Modest Wear Fashion for Muslim Women Enters Florida Mainstream
The crowd outside Verona boutique is thick with women. In their hands, sleek black shopping bags. On their heads, patterned scarves called hijabs.
From a small booth a DJ spins Arabic pop that has some women nodding their heads. Others, like Maryam Khan, sit on benches taking in the scene. The 30-year-old wears a fashionable fuchsia, orange and white-striped hijab-tunic-skirt ensemble.
“This is from a company in Dubai but then you pay a lot of shipping in Dubai,” she says.
For Khan and other Muslim women, typical Florida fashion—the short sleeves, knee-length skirts, and capris—are no-nos.
Covering up is a symbol of modesty and spiritual growth. Stylish, original, and appropriate modest clothes live online. Finding those kinds of pieces in mainstream stores takes time.
“You find something that’s armless,” Khan says. “And then we have to find a cardigan or find an under shirt that matches. Plus it’s hot outside, so to have to wear all that—it’s hard.”
The opening of a store in Orlando Fashion Square, where tops with full-length sleeves, full skirts without slits, and even active wear, are constantly in stock is a sign of progress.
“We finally have a store that is so easily accessible,” says Khan. “We don’t have to wait online for shipping. We don’t have to wait if they’re sold out. We just come here and get what we need.”
Verona is a first for a mainstream mall in Florida, and one of few in the country.
Co-founder Lisa Vogl and her partners launched Verona as an online boutique.
“We started out with just one dress, two skirts and four hijabs. Now we are seeing the actual product where we can see our customers and talk to them in real life.”
Vogl says she and her partners chose to open a store in Orlando because it is a tourist hub. For them, their store is giving women options they never hadm and changing perceptions of what it even means to be a woman in this area’s growing Muslim community.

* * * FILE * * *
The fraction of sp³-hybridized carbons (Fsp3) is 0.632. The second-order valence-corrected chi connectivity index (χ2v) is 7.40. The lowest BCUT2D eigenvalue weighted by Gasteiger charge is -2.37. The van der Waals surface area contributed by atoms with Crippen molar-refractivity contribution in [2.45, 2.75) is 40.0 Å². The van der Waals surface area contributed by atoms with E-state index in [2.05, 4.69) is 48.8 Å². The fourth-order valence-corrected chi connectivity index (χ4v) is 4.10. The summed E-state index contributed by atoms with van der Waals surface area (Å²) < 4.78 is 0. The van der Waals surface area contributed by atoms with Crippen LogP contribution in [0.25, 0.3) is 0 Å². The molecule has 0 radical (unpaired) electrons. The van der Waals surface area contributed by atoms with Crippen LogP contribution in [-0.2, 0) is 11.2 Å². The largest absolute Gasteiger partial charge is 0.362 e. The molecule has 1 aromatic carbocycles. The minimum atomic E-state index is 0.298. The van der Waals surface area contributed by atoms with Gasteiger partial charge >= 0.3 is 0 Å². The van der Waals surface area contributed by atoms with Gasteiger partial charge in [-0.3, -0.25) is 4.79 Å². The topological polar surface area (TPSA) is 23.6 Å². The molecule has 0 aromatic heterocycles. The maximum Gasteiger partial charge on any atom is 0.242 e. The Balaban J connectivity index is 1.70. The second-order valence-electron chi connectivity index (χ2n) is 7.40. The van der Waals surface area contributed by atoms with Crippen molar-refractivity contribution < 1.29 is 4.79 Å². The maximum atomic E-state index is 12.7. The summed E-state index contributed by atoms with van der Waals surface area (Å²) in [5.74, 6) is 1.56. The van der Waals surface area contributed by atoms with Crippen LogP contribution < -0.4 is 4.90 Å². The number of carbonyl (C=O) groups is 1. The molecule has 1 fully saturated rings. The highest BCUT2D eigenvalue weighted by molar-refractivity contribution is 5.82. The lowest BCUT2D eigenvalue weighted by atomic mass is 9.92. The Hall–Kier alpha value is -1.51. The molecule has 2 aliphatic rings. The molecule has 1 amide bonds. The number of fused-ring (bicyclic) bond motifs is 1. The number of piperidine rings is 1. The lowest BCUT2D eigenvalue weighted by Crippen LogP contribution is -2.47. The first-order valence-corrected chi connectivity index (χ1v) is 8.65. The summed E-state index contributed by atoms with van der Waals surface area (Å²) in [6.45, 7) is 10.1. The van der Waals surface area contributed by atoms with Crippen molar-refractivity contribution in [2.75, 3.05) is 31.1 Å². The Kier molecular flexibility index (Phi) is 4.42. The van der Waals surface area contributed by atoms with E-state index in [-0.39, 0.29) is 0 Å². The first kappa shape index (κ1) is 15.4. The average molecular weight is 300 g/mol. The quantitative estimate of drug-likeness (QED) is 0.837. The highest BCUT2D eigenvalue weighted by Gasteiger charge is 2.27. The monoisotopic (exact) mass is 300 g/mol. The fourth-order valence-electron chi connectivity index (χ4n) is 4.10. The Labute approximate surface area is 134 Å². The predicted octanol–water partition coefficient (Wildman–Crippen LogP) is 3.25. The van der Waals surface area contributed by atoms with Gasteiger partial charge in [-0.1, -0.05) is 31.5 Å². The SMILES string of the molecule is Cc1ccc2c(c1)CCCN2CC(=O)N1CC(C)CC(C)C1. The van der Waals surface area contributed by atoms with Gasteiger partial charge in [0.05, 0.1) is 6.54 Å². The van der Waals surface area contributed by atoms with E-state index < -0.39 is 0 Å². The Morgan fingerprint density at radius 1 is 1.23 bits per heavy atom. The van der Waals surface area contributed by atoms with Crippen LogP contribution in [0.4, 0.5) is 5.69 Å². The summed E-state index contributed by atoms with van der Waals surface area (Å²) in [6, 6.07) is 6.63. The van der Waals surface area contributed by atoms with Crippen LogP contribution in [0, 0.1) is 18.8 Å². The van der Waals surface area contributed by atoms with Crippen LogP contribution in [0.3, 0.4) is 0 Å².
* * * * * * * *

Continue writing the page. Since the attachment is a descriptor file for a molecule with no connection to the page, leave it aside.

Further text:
“It is a hijabi Muslim-run, women-run business. This is front in-your-face that we are exactly not who you think we are. We are strong, independent, business educated women,” she adds.
Perceptions aside—pure numbers show the Islamic fashion industry is responding to a real need. Haroon Latif heads research for Dinar Standard, a global firm that looks at how the world’s growing Muslim population is driving certain industries, like modest wear.
“There’s 3 to 5 million Muslims in the US,” says Latiff. “And that’s expected to double by 2050. Muslims consumers are a consumer group that has their own values and as those values deepen, they start to demand very unique services. Modest fashion is just a subset of that.”
In a recent report his firm found that Muslims spent an estimated $244 billion in clothing last year. He predicts spending to reach more than $300 billion by 2020. Demand for modest wear is up—and mainstream companies are responding.
Latif says more than 150 modest wear brands exist now—most less than five years old. He cites twenty-five mainstream stores that are integrating modest fashion into their lines.
“H&M, Dolce & Gabbana, in the UK in particular Marks & Spencer is one of the leading retailers and they have just launched a ‘burquini’ brand.”
Back at the mall, Maryam Khan stands outside the store. She’s looking forward to seeing all kinds of women discover modest wear fashion. Her coworkers have already been asking her for the names of her favorite online stores.
“It’s always nice when I go to my work and my VP will come in and be like ‘Oh my God! I love your outfit! Where did you get it?’ And I share all my websites with them. And you’d be surprised. They order the stuff and they wouldn’t wear it the way I wear it but they still wear it because, at the end of the day, it’s just clothes. It’s fun, fashionable clothes.”
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